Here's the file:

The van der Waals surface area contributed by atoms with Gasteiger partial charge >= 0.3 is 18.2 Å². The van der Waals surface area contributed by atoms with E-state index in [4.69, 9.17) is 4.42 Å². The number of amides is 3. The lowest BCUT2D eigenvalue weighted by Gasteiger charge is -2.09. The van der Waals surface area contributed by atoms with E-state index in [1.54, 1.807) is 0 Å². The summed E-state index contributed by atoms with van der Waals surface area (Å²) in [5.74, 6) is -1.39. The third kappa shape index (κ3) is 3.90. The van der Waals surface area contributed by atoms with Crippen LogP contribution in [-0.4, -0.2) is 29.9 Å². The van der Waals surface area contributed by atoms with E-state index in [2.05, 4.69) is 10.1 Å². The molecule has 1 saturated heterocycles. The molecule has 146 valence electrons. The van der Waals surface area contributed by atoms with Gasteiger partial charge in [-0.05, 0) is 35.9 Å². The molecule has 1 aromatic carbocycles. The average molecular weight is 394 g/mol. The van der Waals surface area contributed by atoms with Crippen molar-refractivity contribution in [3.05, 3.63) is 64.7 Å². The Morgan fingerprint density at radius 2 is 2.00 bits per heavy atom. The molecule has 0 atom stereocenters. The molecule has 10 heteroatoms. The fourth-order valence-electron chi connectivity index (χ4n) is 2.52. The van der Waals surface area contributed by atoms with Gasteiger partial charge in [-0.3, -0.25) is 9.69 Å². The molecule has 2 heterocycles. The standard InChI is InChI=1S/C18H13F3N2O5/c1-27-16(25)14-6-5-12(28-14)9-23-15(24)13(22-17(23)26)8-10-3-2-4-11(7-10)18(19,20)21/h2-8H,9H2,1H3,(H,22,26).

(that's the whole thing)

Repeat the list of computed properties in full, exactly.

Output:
The van der Waals surface area contributed by atoms with Gasteiger partial charge >= 0.3 is 18.2 Å². The van der Waals surface area contributed by atoms with E-state index in [4.69, 9.17) is 4.42 Å². The number of amides is 3. The lowest BCUT2D eigenvalue weighted by Gasteiger charge is -2.09. The van der Waals surface area contributed by atoms with E-state index in [1.54, 1.807) is 0 Å². The summed E-state index contributed by atoms with van der Waals surface area (Å²) in [5.74, 6) is -1.39. The third kappa shape index (κ3) is 3.90. The van der Waals surface area contributed by atoms with Crippen LogP contribution in [-0.4, -0.2) is 29.9 Å². The van der Waals surface area contributed by atoms with E-state index in [2.05, 4.69) is 10.1 Å². The molecule has 1 saturated heterocycles. The molecule has 146 valence electrons. The van der Waals surface area contributed by atoms with Gasteiger partial charge in [-0.05, 0) is 35.9 Å². The molecule has 1 aromatic carbocycles. The average molecular weight is 394 g/mol. The van der Waals surface area contributed by atoms with Crippen molar-refractivity contribution in [3.05, 3.63) is 64.7 Å². The Morgan fingerprint density at radius 2 is 2.00 bits per heavy atom. The molecule has 0 atom stereocenters. The molecule has 10 heteroatoms. The fourth-order valence-electron chi connectivity index (χ4n) is 2.52. The van der Waals surface area contributed by atoms with Gasteiger partial charge in [-0.3, -0.25) is 9.69 Å². The molecule has 2 heterocycles. The standard InChI is InChI=1S/C18H13F3N2O5/c1-27-16(25)14-6-5-12(28-14)9-23-15(24)13(22-17(23)26)8-10-3-2-4-11(7-10)18(19,20)21/h2-8H,9H2,1H3,(H,22,26).